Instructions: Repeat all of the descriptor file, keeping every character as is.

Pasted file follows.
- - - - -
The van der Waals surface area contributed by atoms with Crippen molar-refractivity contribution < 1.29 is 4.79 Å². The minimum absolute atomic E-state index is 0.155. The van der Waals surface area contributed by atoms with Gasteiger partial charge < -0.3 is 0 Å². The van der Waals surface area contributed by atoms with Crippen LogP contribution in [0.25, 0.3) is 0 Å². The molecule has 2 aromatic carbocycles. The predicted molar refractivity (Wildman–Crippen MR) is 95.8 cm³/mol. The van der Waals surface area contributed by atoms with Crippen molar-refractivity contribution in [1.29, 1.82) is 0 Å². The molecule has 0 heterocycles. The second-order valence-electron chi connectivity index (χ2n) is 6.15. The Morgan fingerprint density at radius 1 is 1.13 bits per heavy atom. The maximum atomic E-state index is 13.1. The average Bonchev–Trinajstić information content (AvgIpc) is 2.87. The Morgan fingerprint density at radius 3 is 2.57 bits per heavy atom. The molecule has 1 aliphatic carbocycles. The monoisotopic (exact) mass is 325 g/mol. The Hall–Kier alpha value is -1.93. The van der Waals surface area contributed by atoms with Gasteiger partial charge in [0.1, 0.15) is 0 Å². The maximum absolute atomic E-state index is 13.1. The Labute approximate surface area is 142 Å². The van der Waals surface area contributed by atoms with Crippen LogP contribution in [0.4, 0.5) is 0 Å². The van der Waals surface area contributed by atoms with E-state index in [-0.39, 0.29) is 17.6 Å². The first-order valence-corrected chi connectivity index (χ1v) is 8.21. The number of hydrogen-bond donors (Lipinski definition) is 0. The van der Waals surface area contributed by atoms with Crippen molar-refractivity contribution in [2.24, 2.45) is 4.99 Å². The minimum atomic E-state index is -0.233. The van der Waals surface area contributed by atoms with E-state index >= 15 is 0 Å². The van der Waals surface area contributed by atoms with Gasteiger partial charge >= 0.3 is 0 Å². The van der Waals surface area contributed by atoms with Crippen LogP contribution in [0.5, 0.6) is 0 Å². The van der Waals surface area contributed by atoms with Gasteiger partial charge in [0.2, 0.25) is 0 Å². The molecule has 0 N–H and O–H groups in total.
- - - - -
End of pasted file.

The van der Waals surface area contributed by atoms with Crippen molar-refractivity contribution < 1.29 is 4.79 Å². The minimum absolute atomic E-state index is 0.155. The van der Waals surface area contributed by atoms with Gasteiger partial charge < -0.3 is 0 Å². The van der Waals surface area contributed by atoms with Crippen LogP contribution in [0.25, 0.3) is 0 Å². The molecule has 2 aromatic carbocycles. The predicted molar refractivity (Wildman–Crippen MR) is 95.8 cm³/mol. The van der Waals surface area contributed by atoms with Crippen molar-refractivity contribution in [1.29, 1.82) is 0 Å². The molecule has 0 heterocycles. The second-order valence-electron chi connectivity index (χ2n) is 6.15. The Morgan fingerprint density at radius 1 is 1.13 bits per heavy atom. The maximum atomic E-state index is 13.1. The average Bonchev–Trinajstić information content (AvgIpc) is 2.87. The Morgan fingerprint density at radius 3 is 2.57 bits per heavy atom. The molecule has 1 aliphatic carbocycles. The monoisotopic (exact) mass is 325 g/mol. The Hall–Kier alpha value is -1.93. The van der Waals surface area contributed by atoms with Gasteiger partial charge in [0.1, 0.15) is 0 Å². The maximum absolute atomic E-state index is 13.1. The Labute approximate surface area is 142 Å². The van der Waals surface area contributed by atoms with Crippen LogP contribution in [0.4, 0.5) is 0 Å². The van der Waals surface area contributed by atoms with E-state index in [-0.39, 0.29) is 17.6 Å². The first-order valence-corrected chi connectivity index (χ1v) is 8.21. The number of hydrogen-bond donors (Lipinski definition) is 0. The van der Waals surface area contributed by atoms with Crippen molar-refractivity contribution in [2.24, 2.45) is 4.99 Å². The minimum atomic E-state index is -0.233. The van der Waals surface area contributed by atoms with E-state index >= 15 is 0 Å². The van der Waals surface area contributed by atoms with Gasteiger partial charge >= 0.3 is 0 Å². The van der Waals surface area contributed by atoms with Crippen LogP contribution in [0.5, 0.6) is 0 Å². The van der Waals surface area contributed by atoms with Gasteiger partial charge in [0.2, 0.25) is 0 Å². The molecule has 0 N–H and O–H groups in total.